President Trump told FOX Business’ Maria Bartiromo on Thursday that while Federal Reserve policies have impeded economic growth, the nation’s financial status continues to outpace its global counterparts.
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“The world is slowing, but we’re not slowing,” Trump said during an exclusive interview on “Mornings with Maria.” “And frankly, if we didn't have somebody that would raise interest rates and do quantitative tightening, we would have been at over 4 [percent] instead of at 3.1 [percent].”
The president has been a harsh critic of the U.S. central bank for being too aggressive on interest rate hikes.
On Wednesday, during its second monetary policy meeting of the year, the Fed voted to hold the benchmark federal funds rate steady. The Federal Open Market Committee unanimously agreed to keep interest rates unchanged at a target range of 2.25 percent to 2.5 percent.
The policy setting board also signaled it won’t see any future rate hikes this year, a move Trump denies may have been influenced by his outspoken criticism of the Fed.
“I hope I didn't influence, frankly, but it doesn't matter. I don't care if I influenced or not,” he said. “One thing, I was right. But we would be over four [percent] if they didn't do all of the interest rate hikes, and they tightened. They did $50 billion a month. I said, ‘What are we doing here?’”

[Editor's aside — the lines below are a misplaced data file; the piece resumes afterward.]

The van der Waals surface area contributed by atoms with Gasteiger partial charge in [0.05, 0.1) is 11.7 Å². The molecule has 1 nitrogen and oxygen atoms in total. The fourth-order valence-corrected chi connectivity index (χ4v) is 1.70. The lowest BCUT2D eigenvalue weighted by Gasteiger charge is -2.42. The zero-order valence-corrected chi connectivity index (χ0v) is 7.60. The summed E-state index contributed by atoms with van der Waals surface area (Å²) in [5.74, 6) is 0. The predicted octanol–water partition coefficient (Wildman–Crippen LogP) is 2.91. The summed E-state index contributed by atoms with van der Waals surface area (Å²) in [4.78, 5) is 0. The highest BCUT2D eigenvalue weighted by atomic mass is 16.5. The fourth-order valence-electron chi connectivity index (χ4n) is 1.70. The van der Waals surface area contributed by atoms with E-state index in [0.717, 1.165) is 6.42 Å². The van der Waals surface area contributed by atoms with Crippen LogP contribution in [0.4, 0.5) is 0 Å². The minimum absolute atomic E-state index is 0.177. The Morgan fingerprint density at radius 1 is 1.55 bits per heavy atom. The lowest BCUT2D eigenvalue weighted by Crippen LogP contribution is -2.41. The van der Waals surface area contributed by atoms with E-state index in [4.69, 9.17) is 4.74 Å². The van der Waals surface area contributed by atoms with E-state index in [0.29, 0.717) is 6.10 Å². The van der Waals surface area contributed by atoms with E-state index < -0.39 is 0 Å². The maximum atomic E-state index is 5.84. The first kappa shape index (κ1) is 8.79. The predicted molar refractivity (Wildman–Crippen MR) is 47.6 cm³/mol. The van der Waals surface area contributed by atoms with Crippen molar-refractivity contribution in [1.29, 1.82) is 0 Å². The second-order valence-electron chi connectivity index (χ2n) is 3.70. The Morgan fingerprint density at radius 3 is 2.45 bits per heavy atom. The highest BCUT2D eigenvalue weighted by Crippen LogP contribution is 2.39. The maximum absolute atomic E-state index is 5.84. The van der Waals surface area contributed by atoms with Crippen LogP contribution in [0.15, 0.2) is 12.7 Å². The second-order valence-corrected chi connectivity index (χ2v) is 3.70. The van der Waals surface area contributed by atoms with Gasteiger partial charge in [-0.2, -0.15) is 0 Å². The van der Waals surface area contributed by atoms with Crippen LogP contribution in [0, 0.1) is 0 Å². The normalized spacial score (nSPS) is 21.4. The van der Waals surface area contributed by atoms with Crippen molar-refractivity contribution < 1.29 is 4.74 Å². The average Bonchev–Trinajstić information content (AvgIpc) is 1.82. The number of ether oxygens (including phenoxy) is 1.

The Trump administration’s policies on tax cuts, deregulation, and trade reform have generated a booming economy, according to the White House. More than 5.3 million jobs have been created since Trump’s election.
The ongoing trade war between China and the U.S. has taken its toll on both economies. Top U.S. trade and economic officials are headed to Beijing this weekend for another round of negotiations. Trump has imposed U.S. tariffs on $250 billion of Chinese exports and warns that tariffs are going to stay in place for “a substantial period of time.”
However, the president said keeping tariffs in place won’t be a snag on the current trade negotiations with China.
“I think a lot of people are waiting for the deal with China. I think that’s going to have a very bit impact, maybe bigger than people know,” Trump said. “As to whether or not it makes it, I think it will. I think we’re getting very close. That doesn’t mean we get there, but I think we’re getting very close.”
The U.S. Commerce Department is looking at imported cars and auto parts to determine whether they pose a national security risk.
“Well, no,” Trump said when asked if foreign-made cars and auto parts pose a national security threat. “What poses a national security risk is our balance sheet. We have to have -- we need a strong balance sheet. Otherwise you don’t have national security.”
Trump also noted that the European Union has treated America as badly as China, costing the U.S. $150 billion a year over the course of the last five to seven years.
“They don’t take our product. They tax us tremendously. They tariff us tremendously. Almost every country has taken advantage of the United States -- and we’re straightening it out,” he said.